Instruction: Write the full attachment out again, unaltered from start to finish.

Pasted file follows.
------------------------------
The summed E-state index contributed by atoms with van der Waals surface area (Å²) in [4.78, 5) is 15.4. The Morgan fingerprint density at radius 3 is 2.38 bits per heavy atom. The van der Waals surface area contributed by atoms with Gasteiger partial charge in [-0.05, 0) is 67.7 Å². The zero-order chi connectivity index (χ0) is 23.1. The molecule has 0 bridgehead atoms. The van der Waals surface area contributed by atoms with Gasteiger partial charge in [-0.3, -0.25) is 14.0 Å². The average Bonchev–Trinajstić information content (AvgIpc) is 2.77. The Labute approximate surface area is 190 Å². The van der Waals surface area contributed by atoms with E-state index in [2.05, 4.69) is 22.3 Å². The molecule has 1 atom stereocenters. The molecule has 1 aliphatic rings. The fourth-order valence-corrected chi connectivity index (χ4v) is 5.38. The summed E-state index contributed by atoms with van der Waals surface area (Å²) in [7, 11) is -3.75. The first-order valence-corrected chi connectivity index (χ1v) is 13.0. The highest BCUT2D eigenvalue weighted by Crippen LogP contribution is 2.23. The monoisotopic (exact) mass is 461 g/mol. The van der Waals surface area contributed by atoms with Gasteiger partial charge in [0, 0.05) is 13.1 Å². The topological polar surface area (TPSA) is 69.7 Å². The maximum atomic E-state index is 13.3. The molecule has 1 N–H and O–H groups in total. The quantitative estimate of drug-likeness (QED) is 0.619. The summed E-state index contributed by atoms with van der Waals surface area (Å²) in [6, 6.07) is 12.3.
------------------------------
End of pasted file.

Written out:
The summed E-state index contributed by atoms with van der Waals surface area (Å²) in [4.78, 5) is 15.4. The Morgan fingerprint density at radius 3 is 2.38 bits per heavy atom. The van der Waals surface area contributed by atoms with Gasteiger partial charge in [-0.05, 0) is 67.7 Å². The zero-order chi connectivity index (χ0) is 23.1. The molecule has 0 bridgehead atoms. The van der Waals surface area contributed by atoms with Gasteiger partial charge in [-0.3, -0.25) is 14.0 Å². The average Bonchev–Trinajstić information content (AvgIpc) is 2.77. The Labute approximate surface area is 190 Å². The van der Waals surface area contributed by atoms with E-state index in [2.05, 4.69) is 22.3 Å². The molecule has 1 atom stereocenters. The molecule has 1 aliphatic rings. The fourth-order valence-corrected chi connectivity index (χ4v) is 5.38. The summed E-state index contributed by atoms with van der Waals surface area (Å²) in [7, 11) is -3.75. The first-order valence-corrected chi connectivity index (χ1v) is 13.0. The highest BCUT2D eigenvalue weighted by Crippen LogP contribution is 2.23. The monoisotopic (exact) mass is 461 g/mol. The van der Waals surface area contributed by atoms with Gasteiger partial charge in [0, 0.05) is 13.1 Å². The topological polar surface area (TPSA) is 69.7 Å². The maximum atomic E-state index is 13.3. The molecule has 1 N–H and O–H groups in total. The quantitative estimate of drug-likeness (QED) is 0.619. The summed E-state index contributed by atoms with van der Waals surface area (Å²) in [6, 6.07) is 12.3.